It’s time for another true confession. Remember the Disney driver’s education movies starring Goofy? (This reveals my age, but that’s not what I’m embarrassed about.)
Goofy plays the kind, friendly Mr. Walker when he is a pedestrian — but put him behind the wheel of a car, and he morphs into the crabby, impatient, self-righteous Mr. Wheeler.
Gone is Mr. Walker’s warm smile; in its place is Mr. Wheeler’s glowering countenance, angry voice and heavy hand on the horn.
I’ve been That Lady, way too many times. Oh, I might not honk much, but my attitude when on the road leaves a lot to be desired.
Lately the Holy Spirit has pointed out to me that I say, “Oh, come on!” an awful lot.
I’m embarrassed to admit that I act like it’s all about me. Like every stop light, pokey driver and ambling pedestrian is part of a cosmic plot to thwart my all-important agenda.
I’m SO not proud of this.
Here’s the thing: The problem isn’t the car. The car merely provides a place of power and anonymity, making it more tempting to sin in my attitude and behavior.
The root problem is in my heart.
Like the main character in Robert Lois Stevenson’s The Strange Case of Dr. Jekyll and Mr. Hyde, Goofy’s character reveals the human condition — a condition described in the Bible.
“The heart is deceitful above all things, and desperately sick; who can understand it?” –Jeremiah 17:9
There you have it.
To a certain extent, we can behave well — but all of us deal with a hidden monster.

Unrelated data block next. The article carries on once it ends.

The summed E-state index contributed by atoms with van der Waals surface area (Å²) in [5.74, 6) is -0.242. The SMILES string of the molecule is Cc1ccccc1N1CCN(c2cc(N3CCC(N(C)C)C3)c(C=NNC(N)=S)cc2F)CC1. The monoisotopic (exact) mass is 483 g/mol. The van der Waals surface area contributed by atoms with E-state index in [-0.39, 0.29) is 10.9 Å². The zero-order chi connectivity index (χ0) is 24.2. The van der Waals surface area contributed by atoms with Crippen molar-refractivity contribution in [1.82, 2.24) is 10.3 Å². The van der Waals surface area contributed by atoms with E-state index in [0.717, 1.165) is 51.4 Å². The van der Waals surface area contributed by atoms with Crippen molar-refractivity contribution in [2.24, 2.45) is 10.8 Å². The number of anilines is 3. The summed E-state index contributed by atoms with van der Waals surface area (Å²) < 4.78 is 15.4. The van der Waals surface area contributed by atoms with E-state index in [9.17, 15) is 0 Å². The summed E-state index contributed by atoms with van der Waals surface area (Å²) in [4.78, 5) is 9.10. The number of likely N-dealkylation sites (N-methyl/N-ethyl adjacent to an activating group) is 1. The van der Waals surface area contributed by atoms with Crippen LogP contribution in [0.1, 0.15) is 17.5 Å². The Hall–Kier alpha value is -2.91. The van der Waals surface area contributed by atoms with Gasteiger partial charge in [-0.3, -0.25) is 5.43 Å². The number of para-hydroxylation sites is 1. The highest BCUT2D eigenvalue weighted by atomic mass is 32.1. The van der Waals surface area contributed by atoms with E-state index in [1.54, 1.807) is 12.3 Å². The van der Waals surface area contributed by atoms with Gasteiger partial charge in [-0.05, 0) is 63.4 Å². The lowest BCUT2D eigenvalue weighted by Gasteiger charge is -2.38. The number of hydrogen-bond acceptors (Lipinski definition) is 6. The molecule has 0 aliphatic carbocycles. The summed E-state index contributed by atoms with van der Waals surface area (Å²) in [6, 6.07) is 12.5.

Dr. Jekyll, Mr. Hyde… Mr. Walker, Mr. Wheeler. You and I are both.
Is there hope for our dilemma? Indeed there is.
“For God has done what the law, weakened by the flesh, could not do. By sending his own Son in the likeness of sinful flesh and for sin, he condemned sin in the flesh, in order that the righteous requirement of the law might be fulfilled in us, who walk not according to the flesh but according to the Spirit.” — Romans 8:4.
The answer is not to try harder to hide our monster. The answer is to be empowered by Jesus to walk according to the Spirit rather than our flesh.
That means making right choices in the strength God provides.
So here’s a quick checklist on what you can do as a believer when you face a habitual sin:
- Agree that it is wrong. Don’t explain, excuse or rationalize it.Whether a loving friend confronts you or the Holy Spirit convicts you, confess that your behavior is sinful.
- Change your thinking and behaving, by the grace of God. In other words, repent. In the case of impatient driving, I’ve had to examine my motives for hurrying and being so impatient with others.
- Take your thoughts captive. Taking my “hurry sickness” problem to God uncovered a whole tangled mess of related wrong thoughts, which I am now taking captive to obey Christ (2 Corinthians 10:5).
Here’s why I have hope — Jesus paid the price for my sin. He also empowers me to live righteously. Truth is, I don’t have to be a slave to impatience or rage or selfishness anymore.
I relapse sometimes, but I refuse to be dismayed. God is transforming and sanctifying me. This is more than lofty spiritual words. It is reality.
Because of Jesus, I can be Mrs. Walker — even while behind the wheel.
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Photo: The Walt Disney company, 1950, “Motor Mania.”